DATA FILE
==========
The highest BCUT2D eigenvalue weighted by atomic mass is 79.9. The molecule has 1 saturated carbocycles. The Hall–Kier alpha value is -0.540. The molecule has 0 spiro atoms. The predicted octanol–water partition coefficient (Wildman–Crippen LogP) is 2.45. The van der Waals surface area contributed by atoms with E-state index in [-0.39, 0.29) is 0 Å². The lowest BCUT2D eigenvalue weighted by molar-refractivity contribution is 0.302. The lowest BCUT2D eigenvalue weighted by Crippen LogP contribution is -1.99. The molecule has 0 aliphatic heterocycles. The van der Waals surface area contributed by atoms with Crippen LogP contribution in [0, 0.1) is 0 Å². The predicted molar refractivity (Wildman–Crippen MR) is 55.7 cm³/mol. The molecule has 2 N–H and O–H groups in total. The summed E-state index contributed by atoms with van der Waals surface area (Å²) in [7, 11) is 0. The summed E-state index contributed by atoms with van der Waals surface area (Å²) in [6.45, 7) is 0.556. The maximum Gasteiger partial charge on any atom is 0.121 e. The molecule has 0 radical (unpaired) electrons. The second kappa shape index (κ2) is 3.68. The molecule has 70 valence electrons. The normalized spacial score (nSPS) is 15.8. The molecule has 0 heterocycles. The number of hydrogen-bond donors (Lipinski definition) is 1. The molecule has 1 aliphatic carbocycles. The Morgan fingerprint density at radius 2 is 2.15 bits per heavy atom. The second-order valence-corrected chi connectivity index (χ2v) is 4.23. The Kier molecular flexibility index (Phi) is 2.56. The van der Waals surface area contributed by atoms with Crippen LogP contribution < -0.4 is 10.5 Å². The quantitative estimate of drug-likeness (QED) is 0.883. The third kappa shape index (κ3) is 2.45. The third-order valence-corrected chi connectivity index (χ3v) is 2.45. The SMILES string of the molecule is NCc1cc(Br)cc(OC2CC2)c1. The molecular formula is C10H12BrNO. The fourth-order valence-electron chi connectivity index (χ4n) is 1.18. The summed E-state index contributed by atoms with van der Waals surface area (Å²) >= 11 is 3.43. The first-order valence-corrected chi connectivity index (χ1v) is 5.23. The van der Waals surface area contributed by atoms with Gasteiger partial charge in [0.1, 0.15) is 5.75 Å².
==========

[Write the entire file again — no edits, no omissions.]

The highest BCUT2D eigenvalue weighted by atomic mass is 79.9. The molecule has 1 saturated carbocycles. The Hall–Kier alpha value is -0.540. The molecule has 0 spiro atoms. The predicted octanol–water partition coefficient (Wildman–Crippen LogP) is 2.45. The van der Waals surface area contributed by atoms with E-state index in [-0.39, 0.29) is 0 Å². The lowest BCUT2D eigenvalue weighted by molar-refractivity contribution is 0.302. The lowest BCUT2D eigenvalue weighted by Crippen LogP contribution is -1.99. The molecule has 0 aliphatic heterocycles. The van der Waals surface area contributed by atoms with Crippen LogP contribution in [0, 0.1) is 0 Å². The predicted molar refractivity (Wildman–Crippen MR) is 55.7 cm³/mol. The molecule has 2 N–H and O–H groups in total. The summed E-state index contributed by atoms with van der Waals surface area (Å²) in [7, 11) is 0. The summed E-state index contributed by atoms with van der Waals surface area (Å²) in [6.45, 7) is 0.556. The maximum Gasteiger partial charge on any atom is 0.121 e. The molecule has 0 radical (unpaired) electrons. The second kappa shape index (κ2) is 3.68. The molecule has 70 valence electrons. The normalized spacial score (nSPS) is 15.8. The molecule has 0 heterocycles. The number of hydrogen-bond donors (Lipinski definition) is 1. The molecule has 1 aliphatic carbocycles. The Morgan fingerprint density at radius 2 is 2.15 bits per heavy atom. The second-order valence-corrected chi connectivity index (χ2v) is 4.23. The Kier molecular flexibility index (Phi) is 2.56. The van der Waals surface area contributed by atoms with Crippen LogP contribution < -0.4 is 10.5 Å². The quantitative estimate of drug-likeness (QED) is 0.883. The third kappa shape index (κ3) is 2.45. The third-order valence-corrected chi connectivity index (χ3v) is 2.45. The SMILES string of the molecule is NCc1cc(Br)cc(OC2CC2)c1. The molecular formula is C10H12BrNO. The fourth-order valence-electron chi connectivity index (χ4n) is 1.18. The summed E-state index contributed by atoms with van der Waals surface area (Å²) >= 11 is 3.43. The first-order valence-corrected chi connectivity index (χ1v) is 5.23. The van der Waals surface area contributed by atoms with Gasteiger partial charge in [0.1, 0.15) is 5.75 Å².